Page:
Tommy Shaw

July 1, 2007

For Shaw, that solo porch concert blossomed into a career performing for arena audiences and selling millions of records. First gaining massive exposure with Styx in the ’70s and beyond, the guitarist also posted a tenure in the Damn Yankees—along with Ted Nugent and Night Ranger’s Jack Blades—as well as releasing several solo albums, and a duo project with Blades. The latest Shaw/Blades release is Influence—a tribute to the ’60s and ’70s music that inspired them—where the pair weaves their signature voices, harmonies, and musical styles into songs by Simon & Garfunkel, Buffalo Springfield, Seals and Crofts, Steely Dan, the Mamas and the Papas, and other radio-revered acts of the classic-rock era.

How did Influence develop?
I’d love to say we had an original vision, but it just snuck up on us. It began as a labor of love that we did in our spare time in our home studios. We started out by doing a couple of songs, and it grew from there.

What were some of the challenges in re-interpreting classic rock songs?
Well, it was mainly finding the spirit of the song—which is that thing you can’t put your finger on, but it makes the difference between the song touching you and just going flat. We tried to get inside the songs, and find out the little twists and turns that made them unique. We wanted to honor the original track, but, if the spirit moved us we would add a little bit, and certain things did inspire changes. For Simon & Garfunkel’s “I Am a Rock,” I tuned the E string on my acoustic to D, and, all of a sudden, it just became a bigger-sounding song. By the time we added drums and bass, it was huge. Then, on “Summer Breeze,” we decided to do the horn, keyboard, and percussion parts by ourselves. For example, I played some harmonics on the guitar to emulate the piano bits, and I played the saxophone lines before the choruses on guitar. “Dance with Me” was hard—we just couldn’t get that one great performance. Then, Jack’s son Colin came in and tuned one of my guitars. To this day, I can’t remember what that tuning was. I picked it up, played the first two chords of “Dance With Me,” and Jack said. “Now, that’s more like it!” We re-recorded the whole thing, and added a mandolin solo and some loops. “For What It’s Worth,” however, is pretty faithful to the original. I thought the Buffalo Springfield was the coolest band, and I wanted to study how Stephen Stills and Neil Young did it.

You also play the synthesizer solos of “Lucky Man” on guitar.
That was my PRS guitar and a DigiTech Whammy pedal—which had been sitting in its box in my studio since 1993. We had planned on finding a keyboard player to redo [Emerson, Lake & Palmer keyboardist] Keith Emerson’s solo, because it was a really important part of the harmonic structure of the song, but then Jack said, “Why don’t you play it on guitar?” I said, “Man, how am I going to do that?” And then the Whammy came out of its box. I plugged into the pedal, hit a low note, and manipulated the treadle to get a low growl. It’s like you can hear the beast breathing in the background! As soon as I heard it, I said, “Oooookay!” That pedal did all the talking. I just sort of stood there and let it happen.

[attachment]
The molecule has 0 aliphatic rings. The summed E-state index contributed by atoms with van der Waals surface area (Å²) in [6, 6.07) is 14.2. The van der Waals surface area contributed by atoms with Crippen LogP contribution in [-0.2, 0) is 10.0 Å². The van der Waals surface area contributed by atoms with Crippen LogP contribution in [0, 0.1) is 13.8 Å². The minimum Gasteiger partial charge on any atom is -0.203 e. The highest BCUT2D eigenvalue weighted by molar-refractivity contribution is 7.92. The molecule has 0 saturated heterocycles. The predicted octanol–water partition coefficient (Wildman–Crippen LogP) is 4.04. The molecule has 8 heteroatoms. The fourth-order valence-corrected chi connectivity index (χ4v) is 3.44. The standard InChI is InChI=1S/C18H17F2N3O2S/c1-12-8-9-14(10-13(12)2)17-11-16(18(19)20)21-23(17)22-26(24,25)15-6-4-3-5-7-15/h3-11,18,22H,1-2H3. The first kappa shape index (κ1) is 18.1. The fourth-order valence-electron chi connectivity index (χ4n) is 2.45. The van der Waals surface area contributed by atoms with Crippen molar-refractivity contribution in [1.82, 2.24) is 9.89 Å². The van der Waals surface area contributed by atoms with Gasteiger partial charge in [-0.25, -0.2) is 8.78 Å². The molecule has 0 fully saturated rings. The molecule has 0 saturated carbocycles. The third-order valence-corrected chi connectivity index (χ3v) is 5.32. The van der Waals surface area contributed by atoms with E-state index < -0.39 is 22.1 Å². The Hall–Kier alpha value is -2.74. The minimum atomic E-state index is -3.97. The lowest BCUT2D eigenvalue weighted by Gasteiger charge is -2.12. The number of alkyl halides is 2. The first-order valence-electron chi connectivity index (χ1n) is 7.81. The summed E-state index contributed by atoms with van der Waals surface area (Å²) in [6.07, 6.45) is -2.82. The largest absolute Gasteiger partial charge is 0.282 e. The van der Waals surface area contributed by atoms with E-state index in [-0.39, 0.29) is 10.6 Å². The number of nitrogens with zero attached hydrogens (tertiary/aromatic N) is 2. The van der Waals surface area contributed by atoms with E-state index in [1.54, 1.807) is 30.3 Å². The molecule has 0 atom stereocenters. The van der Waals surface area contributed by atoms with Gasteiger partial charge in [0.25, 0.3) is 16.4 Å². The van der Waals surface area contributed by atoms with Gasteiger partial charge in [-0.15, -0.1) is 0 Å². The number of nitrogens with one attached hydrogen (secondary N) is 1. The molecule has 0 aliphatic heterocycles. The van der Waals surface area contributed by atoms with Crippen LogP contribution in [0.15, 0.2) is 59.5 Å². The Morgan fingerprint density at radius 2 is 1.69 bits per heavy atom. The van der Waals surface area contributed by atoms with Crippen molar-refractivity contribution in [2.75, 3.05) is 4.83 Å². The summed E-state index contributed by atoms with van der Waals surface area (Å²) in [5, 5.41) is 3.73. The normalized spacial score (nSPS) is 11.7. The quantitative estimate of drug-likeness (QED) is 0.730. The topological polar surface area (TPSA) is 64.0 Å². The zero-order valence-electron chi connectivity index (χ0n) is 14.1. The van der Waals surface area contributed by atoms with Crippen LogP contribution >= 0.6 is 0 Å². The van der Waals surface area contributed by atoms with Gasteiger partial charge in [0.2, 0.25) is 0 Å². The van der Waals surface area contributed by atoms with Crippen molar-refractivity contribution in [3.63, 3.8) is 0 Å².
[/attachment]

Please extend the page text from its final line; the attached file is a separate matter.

How has your gear evolved through your recent projects?
Currently, I’m on an acoustic tour, so I’m using a ton of my beautiful Taylors. The one exception is a Taylor T-5, which I plug into a Vox ToneLab SE. In the studio, I use Vox Valvetronix amps. In Styx, it’s very simple—I use a three-channel Marshall head and a Marshall cabinet. You can’t go wrong plugging a Les Paul into a Marshall! Then, I use the guitar to get the rest of the tone. Every once in a while, I’ll also use a few stompboxes, but I never have a chorus effect going while I’m singing because it messes with my pitch. When I was in Damn Yankees, Ted [Nugent] pretty much played all the leads, so I was the rhythm player. I was playing Boogies with a Hamer guitar.

Is it hard to switch between prog rock, boogie rock, classic rock, and, now, your acoustic performances with Jack?
You know, I grew up loving all kinds of music, so I’ve never felt confined by a particular type of music. I’ve always played anything that motivates me. For example, I didn’t give it a second thought going from a prog band like Styx to a rhythm-and-blues-based band like Damn Yankees. I just went with my gut, and my gut was tingling the whole time. g

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